The world divides around blue cheese. Some can't get far enough away from this rich and moldy stinky cheese. Others just can't get enough.
In Wisconsin, we're definitely singing the blues' praises. Our cheesemakers produce a full spectrum of blue cheese, from creamy to crumbly and mild to super pungent. Our blue-veined beauties have won an amazing number of awards – just a little proof of how seriously we take our mold.
So, when it comes to savoring that sweet pang of hunger for the blues, count us in.
Blue cheese is serious stuff, so you'll want to pair with care. Not every loaf of bread or pint of beer can hold its own with a peppery blue cheese. Give your blue a little respect and it will always come through for you.
On a charcuterie plate or appetizer spread, you might try blue cheese wrapped in prosciutto, or blue crumbles in a mascarpone cheese spread on freshly sliced figs or pears. Candied walnuts, whole-grain crackers, and dried Wisconsin cranberries can also make the grade. And blue cheese loves to pal around with game meats, thick-cuts of steak, and a freshly grilled burger.
For beer, we'll usually serve something with a little more heft – everything from fruit beers, stouts and weiss beers to porters and Belgian ales. When you're thinking wine and cheese, cabernets, chiantis, rieslings and malbecs feel right. And for something with a little more bang, try a port, madeira or tequila reposado.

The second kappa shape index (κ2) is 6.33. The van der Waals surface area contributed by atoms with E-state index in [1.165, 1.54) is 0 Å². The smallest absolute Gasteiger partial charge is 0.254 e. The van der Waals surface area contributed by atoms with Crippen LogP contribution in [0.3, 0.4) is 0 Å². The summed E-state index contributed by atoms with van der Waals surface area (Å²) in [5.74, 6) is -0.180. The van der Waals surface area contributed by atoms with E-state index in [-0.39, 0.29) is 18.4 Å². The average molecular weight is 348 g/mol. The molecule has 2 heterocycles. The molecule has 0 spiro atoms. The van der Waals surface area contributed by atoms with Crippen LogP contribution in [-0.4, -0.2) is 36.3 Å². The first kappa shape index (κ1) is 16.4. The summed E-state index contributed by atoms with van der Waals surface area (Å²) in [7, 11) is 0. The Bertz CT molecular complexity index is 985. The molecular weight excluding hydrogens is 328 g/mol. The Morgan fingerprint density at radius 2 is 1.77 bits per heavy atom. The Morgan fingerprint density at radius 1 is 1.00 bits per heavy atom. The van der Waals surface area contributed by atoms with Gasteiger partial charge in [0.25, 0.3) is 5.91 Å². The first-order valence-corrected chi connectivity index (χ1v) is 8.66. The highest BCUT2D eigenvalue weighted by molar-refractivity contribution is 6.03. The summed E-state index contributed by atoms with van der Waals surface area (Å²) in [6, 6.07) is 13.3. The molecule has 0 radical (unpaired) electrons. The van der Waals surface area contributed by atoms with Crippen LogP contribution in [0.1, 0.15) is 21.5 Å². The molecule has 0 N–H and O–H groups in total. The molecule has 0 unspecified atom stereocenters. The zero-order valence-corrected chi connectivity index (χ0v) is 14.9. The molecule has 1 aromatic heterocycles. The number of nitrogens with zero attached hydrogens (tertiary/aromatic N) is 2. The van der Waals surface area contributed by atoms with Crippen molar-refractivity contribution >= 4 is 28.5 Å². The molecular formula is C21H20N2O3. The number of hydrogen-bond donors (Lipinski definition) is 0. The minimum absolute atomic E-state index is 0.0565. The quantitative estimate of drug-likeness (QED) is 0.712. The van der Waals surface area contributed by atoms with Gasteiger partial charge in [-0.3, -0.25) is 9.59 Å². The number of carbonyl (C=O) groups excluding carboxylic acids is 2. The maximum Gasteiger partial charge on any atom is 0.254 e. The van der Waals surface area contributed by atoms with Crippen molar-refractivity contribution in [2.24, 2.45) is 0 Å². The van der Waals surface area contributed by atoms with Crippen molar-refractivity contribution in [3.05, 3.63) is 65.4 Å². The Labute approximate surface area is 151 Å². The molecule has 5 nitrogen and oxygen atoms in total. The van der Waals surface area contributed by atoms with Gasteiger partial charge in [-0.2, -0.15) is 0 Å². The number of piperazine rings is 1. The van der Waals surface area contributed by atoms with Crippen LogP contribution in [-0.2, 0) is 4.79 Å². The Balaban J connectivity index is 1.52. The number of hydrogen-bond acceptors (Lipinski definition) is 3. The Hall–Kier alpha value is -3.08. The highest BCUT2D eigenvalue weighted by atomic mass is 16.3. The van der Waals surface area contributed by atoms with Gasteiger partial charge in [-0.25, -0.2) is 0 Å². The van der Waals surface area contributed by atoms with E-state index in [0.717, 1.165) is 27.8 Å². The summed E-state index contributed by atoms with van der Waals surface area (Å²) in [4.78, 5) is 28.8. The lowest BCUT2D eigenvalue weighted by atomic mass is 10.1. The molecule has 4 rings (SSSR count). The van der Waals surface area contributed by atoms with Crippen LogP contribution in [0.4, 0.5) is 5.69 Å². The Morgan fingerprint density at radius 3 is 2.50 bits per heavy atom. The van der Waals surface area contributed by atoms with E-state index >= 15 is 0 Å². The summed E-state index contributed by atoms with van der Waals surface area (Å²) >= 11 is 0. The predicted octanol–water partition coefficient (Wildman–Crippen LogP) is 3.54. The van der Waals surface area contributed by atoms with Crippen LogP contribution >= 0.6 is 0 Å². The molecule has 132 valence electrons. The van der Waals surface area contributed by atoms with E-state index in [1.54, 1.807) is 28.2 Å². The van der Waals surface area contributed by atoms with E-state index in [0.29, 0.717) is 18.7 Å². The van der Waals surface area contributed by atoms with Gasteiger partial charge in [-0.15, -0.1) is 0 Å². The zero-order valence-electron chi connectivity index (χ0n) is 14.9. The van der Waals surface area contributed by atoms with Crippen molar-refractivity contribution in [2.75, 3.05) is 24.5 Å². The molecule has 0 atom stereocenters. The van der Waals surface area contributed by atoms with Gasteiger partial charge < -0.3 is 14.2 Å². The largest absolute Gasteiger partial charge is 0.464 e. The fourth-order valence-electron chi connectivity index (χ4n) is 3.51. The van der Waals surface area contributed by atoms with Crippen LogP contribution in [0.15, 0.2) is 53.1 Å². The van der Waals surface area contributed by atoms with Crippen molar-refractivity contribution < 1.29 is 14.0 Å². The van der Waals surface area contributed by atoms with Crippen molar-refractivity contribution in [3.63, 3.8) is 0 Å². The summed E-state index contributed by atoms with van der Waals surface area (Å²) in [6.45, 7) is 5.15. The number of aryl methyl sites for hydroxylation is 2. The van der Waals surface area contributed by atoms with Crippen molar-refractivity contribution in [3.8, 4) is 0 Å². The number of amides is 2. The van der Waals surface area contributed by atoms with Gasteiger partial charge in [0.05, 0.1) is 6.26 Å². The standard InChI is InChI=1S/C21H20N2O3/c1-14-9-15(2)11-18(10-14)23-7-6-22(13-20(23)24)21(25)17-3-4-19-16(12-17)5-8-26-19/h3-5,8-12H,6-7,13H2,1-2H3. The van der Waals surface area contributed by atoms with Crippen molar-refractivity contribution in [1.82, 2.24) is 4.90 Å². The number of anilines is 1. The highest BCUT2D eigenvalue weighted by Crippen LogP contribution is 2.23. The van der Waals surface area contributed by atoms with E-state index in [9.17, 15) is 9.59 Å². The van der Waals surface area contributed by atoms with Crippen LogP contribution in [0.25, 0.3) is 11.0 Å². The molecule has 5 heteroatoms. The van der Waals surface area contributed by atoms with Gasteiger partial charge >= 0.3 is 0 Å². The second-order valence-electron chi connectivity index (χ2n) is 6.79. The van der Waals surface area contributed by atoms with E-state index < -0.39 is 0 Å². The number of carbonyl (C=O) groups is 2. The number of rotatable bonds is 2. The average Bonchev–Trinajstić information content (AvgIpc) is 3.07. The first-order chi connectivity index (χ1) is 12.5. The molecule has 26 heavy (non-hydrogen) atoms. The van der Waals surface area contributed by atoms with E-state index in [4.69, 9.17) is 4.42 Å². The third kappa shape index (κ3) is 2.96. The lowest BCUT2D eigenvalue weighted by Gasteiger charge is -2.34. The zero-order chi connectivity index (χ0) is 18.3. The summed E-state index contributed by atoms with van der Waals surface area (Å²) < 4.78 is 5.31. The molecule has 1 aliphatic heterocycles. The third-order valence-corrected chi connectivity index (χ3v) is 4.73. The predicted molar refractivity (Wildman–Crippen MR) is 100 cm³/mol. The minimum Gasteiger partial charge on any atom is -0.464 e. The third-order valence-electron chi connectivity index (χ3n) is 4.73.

Blue cheese is made with milk from cows, sheep, or goats and ripened with cultures of the mold Penicillium. As blue cheese ages, cheesemakers spike the cheese with thin rods in a process called "needling", which lets oxygen into the cheese round and allows the Penicillium to grow, creating veins of mold throughout the cheese that produce the sharp and tangy flavor blue cheese is known for.
Blue cheese is quite safe to eat. The Penicillium mold used in blue cheese does not produce any of the mold toxins that are dangerous to human beings. On the contrary, Penicillium is quite healthy and has natural antibacterial and anti-inflammatory properties.
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While some people only peg Wisconsin for cheddar, when it comes cheese, we love blue, too.
Blue cheese is a real cheesemaker's cheese, and we're a state full of master cheesemakers. We're even home to one of only two Master Cheesemaker programs in the world (the other one's in Switzerland), and we're the only state where you have to have a license to make cheese. That's because, when it comes to cheese, we are all in. It's why we've won more awards for cheese than any other place on earth, and why our 1200 cheesemakers produce more than 600 different varieties, types, and styles of cheese.
So, the next time you're shopping for blue cheese – maybe a mild Dunbarton Blue, a piney quintuple cream blue, or a hearty gorgonzola – look for the Proudly Wisconsin Cheese label on the package. We know you'll thank us later.
Welcome to the state of cheese.
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In Wisconsin, we make more flavors, varieties, and styles of cheese than anywhere else in the world. We believe in tradition, producing everything from Italian classics, like parmesan and ricotta, to swiss cheese and cheddar varieties. But every Wisconsin cheesemaker is an innovator as well, which is why we have so many Wisconsin originals, like colby and muenster. Whether it’s a grilled cheese sandwich, potatoes au gratin, or a charcuterie board, Wisconsin cheese makes every dish and recipe tastier.